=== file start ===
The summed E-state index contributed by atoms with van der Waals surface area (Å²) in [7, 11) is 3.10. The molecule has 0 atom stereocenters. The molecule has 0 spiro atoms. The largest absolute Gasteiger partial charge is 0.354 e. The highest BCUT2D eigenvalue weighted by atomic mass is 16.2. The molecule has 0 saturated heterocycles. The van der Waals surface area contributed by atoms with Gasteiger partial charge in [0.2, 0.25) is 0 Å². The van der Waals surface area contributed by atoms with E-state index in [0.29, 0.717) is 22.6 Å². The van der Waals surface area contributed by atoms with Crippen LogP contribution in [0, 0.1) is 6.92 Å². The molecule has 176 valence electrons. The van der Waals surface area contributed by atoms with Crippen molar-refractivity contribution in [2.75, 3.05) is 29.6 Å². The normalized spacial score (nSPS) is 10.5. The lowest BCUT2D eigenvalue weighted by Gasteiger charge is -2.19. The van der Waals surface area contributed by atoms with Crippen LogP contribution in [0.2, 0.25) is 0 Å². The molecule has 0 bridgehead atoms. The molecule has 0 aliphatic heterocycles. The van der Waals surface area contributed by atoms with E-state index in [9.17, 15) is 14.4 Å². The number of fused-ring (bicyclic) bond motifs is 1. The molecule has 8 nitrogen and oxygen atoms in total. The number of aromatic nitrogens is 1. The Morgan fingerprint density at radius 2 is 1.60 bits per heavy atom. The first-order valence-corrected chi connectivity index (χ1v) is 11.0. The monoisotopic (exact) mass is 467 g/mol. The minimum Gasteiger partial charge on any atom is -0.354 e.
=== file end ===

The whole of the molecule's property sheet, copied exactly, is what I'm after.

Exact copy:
The summed E-state index contributed by atoms with van der Waals surface area (Å²) in [7, 11) is 3.10. The molecule has 0 atom stereocenters. The molecule has 0 spiro atoms. The largest absolute Gasteiger partial charge is 0.354 e. The highest BCUT2D eigenvalue weighted by atomic mass is 16.2. The molecule has 0 saturated heterocycles. The van der Waals surface area contributed by atoms with Gasteiger partial charge in [0.2, 0.25) is 0 Å². The van der Waals surface area contributed by atoms with E-state index in [0.29, 0.717) is 22.6 Å². The van der Waals surface area contributed by atoms with Crippen LogP contribution in [0, 0.1) is 6.92 Å². The molecule has 176 valence electrons. The van der Waals surface area contributed by atoms with Crippen molar-refractivity contribution in [2.75, 3.05) is 29.6 Å². The normalized spacial score (nSPS) is 10.5. The lowest BCUT2D eigenvalue weighted by Gasteiger charge is -2.19. The van der Waals surface area contributed by atoms with Crippen LogP contribution in [0.2, 0.25) is 0 Å². The molecule has 0 bridgehead atoms. The molecule has 0 aliphatic heterocycles. The van der Waals surface area contributed by atoms with E-state index in [9.17, 15) is 14.4 Å². The number of fused-ring (bicyclic) bond motifs is 1. The molecule has 8 nitrogen and oxygen atoms in total. The number of aromatic nitrogens is 1. The Morgan fingerprint density at radius 2 is 1.60 bits per heavy atom. The first-order valence-corrected chi connectivity index (χ1v) is 11.0. The monoisotopic (exact) mass is 467 g/mol. The minimum Gasteiger partial charge on any atom is -0.354 e.